Topic: Media Research Center
So invested was the Media Research Center in Chick-fil-A supporting anti-gay causes that when a newspaper noted that Kanye West gave a shout-out to the "notoriously anti-LGBTQ" fast food chain in his new Christian album, Alexa Moutevelis enthusiastically wrote, "Pardon me as I listen to Kanye’s new album while picking up Chick-fil-A on my way to the next pro-life rally."
But Chick-fil-A has changed its charitable giving strategy to de-emphasize anti-gay activism, the MRC -- along with WorldNetDaily and MRC "news" division CNSNews.com -- is having a major sad. Gabriel Hays was feeling particularly betrayed after all that conservatives have done to support the chain's gay-hating tendencies:
The fact that once-proud Christian establishment Chick-fil-A has just been scared off from donating to its Christian allies by the leftist mob feels like a betrayal and the end of an era. For the past seven years, the chain has championed conservative Christians and their values and now, by ditching their donations to Christian charities to appease a vocal 4 percent of the population, it’s clear they care more about their PC image than the Christians who stuck by them through thick and thin.
Conservatives and Christians immediately went to Chick-fil-A’s defense, slamming the media’s glaring double standards. Media Research Center’s Founder and President Brent Bozell led a conservative coalition for the Christian company, including other conservative groups like Family Research Council, the Alliance Defending Freedom, and the Susan B. Anthony List, among others. In a press release, Bozell claimed, “The media smeared anyone who lined up for a chicken sandwich as an anti-gay bigot instead of a proud Christian or free speech patriot.”
It’s clear that Chick-fil-A has flipped on what appeared to be rock-solid convictions and abandoned many of the conservatives who have bent over backward to protect it. The saddest aspect is that the chain is selling out the values of at least 35 percent of the population (conservative Americans) to appease the Christian-hating anger of a much smaller 4 percent (LGBT Americans) who, as we’ve seen, will never be satisfied.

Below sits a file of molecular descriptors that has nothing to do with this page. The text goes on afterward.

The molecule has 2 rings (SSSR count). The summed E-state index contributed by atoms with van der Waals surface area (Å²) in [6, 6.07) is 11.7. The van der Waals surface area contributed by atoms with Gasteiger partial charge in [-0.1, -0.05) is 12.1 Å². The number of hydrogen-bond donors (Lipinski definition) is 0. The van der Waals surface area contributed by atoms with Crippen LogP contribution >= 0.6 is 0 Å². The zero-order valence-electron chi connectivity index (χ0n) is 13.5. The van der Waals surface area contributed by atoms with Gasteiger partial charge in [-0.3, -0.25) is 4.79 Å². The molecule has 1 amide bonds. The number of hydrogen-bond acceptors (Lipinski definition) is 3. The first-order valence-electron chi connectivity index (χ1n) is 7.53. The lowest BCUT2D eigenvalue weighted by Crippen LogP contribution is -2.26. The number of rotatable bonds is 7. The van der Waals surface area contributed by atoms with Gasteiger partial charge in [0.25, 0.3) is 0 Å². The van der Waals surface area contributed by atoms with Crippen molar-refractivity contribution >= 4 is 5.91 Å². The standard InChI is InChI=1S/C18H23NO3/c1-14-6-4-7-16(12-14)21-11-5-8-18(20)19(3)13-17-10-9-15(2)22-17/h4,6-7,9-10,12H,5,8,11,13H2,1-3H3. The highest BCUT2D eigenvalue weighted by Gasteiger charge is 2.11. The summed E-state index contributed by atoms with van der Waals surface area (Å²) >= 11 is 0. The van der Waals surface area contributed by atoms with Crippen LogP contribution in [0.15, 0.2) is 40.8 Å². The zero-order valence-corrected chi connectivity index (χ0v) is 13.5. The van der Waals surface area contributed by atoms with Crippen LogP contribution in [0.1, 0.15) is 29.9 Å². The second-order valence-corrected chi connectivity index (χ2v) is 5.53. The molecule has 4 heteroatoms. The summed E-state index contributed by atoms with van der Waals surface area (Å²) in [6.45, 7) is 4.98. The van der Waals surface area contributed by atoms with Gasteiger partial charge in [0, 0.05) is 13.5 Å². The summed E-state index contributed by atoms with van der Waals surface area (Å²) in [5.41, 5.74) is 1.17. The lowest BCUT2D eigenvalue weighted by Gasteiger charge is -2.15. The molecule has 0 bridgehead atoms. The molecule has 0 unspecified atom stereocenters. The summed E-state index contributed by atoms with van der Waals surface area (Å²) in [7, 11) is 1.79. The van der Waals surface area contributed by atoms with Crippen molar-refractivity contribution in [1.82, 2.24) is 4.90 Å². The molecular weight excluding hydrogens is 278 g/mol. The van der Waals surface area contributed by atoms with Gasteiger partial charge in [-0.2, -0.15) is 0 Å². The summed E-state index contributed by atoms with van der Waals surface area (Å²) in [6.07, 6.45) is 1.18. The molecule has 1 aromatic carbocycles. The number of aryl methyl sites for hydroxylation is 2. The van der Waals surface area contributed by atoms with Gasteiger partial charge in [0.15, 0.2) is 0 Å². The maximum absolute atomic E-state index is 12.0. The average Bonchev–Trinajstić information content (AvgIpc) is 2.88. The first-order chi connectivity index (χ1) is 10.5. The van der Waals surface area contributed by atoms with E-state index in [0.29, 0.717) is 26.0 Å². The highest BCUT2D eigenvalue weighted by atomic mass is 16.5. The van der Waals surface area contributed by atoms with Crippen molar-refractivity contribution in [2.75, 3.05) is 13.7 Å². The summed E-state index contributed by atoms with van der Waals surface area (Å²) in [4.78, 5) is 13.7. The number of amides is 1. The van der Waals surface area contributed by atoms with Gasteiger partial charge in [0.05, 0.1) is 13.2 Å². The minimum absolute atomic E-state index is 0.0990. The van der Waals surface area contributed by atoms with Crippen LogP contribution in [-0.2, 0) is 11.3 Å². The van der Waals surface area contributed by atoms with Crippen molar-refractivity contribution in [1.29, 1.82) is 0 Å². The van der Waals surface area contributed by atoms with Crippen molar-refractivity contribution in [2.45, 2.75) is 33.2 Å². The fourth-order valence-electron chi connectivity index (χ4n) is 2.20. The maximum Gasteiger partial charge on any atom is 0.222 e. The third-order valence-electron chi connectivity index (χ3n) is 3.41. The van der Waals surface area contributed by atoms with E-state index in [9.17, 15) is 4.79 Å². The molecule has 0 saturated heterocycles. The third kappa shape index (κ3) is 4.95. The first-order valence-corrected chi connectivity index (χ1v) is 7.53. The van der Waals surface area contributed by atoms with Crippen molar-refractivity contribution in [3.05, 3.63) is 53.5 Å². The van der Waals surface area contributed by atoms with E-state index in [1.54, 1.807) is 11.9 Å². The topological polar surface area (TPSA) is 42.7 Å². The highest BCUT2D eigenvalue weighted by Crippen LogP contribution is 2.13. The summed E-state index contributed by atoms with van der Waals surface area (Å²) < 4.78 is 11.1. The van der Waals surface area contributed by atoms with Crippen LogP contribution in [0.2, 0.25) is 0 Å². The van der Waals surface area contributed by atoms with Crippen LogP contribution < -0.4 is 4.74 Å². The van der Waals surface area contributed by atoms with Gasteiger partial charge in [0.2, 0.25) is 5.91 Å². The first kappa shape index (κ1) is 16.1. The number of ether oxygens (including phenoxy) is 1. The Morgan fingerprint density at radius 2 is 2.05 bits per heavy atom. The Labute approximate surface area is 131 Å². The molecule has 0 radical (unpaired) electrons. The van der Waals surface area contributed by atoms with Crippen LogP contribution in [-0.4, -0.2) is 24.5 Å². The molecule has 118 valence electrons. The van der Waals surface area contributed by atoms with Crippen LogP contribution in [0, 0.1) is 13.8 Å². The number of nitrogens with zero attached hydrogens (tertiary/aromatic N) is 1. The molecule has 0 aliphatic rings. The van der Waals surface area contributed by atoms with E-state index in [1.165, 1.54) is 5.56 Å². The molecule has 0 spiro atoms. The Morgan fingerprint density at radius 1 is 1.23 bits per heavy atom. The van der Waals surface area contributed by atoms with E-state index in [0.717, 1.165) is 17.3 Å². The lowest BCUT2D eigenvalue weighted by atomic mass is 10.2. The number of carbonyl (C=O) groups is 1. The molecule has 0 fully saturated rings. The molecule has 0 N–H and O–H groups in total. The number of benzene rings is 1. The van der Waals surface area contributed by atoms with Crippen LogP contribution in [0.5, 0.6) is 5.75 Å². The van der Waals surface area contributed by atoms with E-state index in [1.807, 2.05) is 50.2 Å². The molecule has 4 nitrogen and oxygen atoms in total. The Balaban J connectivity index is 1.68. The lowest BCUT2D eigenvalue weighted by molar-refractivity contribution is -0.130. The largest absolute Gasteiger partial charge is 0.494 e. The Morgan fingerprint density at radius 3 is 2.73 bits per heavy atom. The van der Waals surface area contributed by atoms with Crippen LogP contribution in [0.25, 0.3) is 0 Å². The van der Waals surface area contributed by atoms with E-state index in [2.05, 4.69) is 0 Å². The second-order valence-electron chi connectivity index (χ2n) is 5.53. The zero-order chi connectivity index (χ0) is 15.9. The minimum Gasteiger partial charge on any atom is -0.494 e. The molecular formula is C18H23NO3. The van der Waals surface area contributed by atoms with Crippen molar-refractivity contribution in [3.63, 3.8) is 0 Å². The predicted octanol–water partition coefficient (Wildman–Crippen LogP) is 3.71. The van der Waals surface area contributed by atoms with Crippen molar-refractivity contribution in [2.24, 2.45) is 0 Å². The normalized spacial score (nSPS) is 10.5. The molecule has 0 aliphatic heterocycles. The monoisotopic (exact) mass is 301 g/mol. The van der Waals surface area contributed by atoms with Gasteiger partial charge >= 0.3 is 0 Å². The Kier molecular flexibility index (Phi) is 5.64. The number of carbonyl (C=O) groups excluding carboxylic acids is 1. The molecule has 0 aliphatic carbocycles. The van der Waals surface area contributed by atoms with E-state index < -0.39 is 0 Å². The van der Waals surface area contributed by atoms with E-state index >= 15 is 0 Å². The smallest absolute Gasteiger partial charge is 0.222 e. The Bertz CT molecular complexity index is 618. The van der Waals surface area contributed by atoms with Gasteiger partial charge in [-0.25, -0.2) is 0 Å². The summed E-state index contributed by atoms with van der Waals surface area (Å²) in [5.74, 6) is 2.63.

Just because hating gays is popular among Christian conservatives doesn't mean it's the right thing to do. Hays doesn't explain why people must do the allegedly popular thing even if it's wrong.
Two days later, Hays returned to rage that the Salvation Army was among the groups that Chick-fil-A would no longer fund, even though it "discriminates against no one" (though it has been linked to anti-gay sentiments): "The fact that Chick-fil-A’s move was clearly a response to its leftist media detractors — who have smeared it for giving to 'anti-LGBTQ' groups — also bolstered the Salvation Army’s image as a discriminatory group rather than a company that gives aid to all because of its overtly Christian message." But if the Salvation Army truly doesn't discriminate against gays, why is Hays defending it? If hating gays is as fundamental to Christianity as Hays insists, he should be angry with the group for its delcared non-discrimination policy, right?
Still, Hays lamented: "Sadly, Chick-fil-A’s been made to back away from its Christian image for the sake of thriving in the lefty dominated corporate world. And, you know, Chick-fil-A can sink its own ship if it wants, but the fact that it’s hanging the Salvation Army out to dry is a shame and pretty much proof that its Christian-ness isn’t such a priority anymore."
Matt Philbin weighed in as well on a side issue:
Conservatives were surprised when it was announced in November that Chick-fil-A was ending its philanthropic partnerships with the Salvation Army, The Fellowship of Christian Athletes and the Paul Anderson Youth home, three organization repeatedly targeted by the left as being “anti-LGBT.” But the news that the chain gives to (among other objectionable groups) the Southern Poverty Law Center (SPLC) is simply stunning.
Philbin then invoked the bogeyman of Floyd Corkin's failed shooting attack on the Family Research Council to attack the SPLC, whom Philbin blames for the incident because Corkins claimed to have found the FRC on a list of hate groups on the SPLC's website: "SPLC is a progressive direct mail giant -- a lefty hate group that makes money screaming “Hate Group” at anyone to the right of People for the American Way. It trades in slander and fear, and in the case of FRC, it nearly got people killed."
But the basis for Philbin's post isn't true: It turns out that the SPLC donation was made by a volunteer for the company's charitable foundation, not by the foundation itself. No correction has been made to Philbin's post.
Hays, meanwhile, wasn't don't ranting, compelled to bring up Chick-fil-A in posts on other subjects. On Dec. 18, he huffed that the situation involving the Hallmark Channel's botched ban of a commercial featuring a same-sex couple "sounds like every ransom note sent to Chick-fil-A by LGBTQ groups before the chicken restaurant caved," adding that the chain was "forced to capitulate" to LGBT advocacy groups. On Dec. 20, he whined that advocacy group GLAAD "is just up to its ridiculous playground bullying. With the blessing of the media, it gets to strut around and bully folks like Hallmark and Chick-fil-A into doing its bidding, while crying about victimization."
Hays seems to be feeling particularly victimized that his safe space where he can bash and mock gays with impunity is being infringed upon.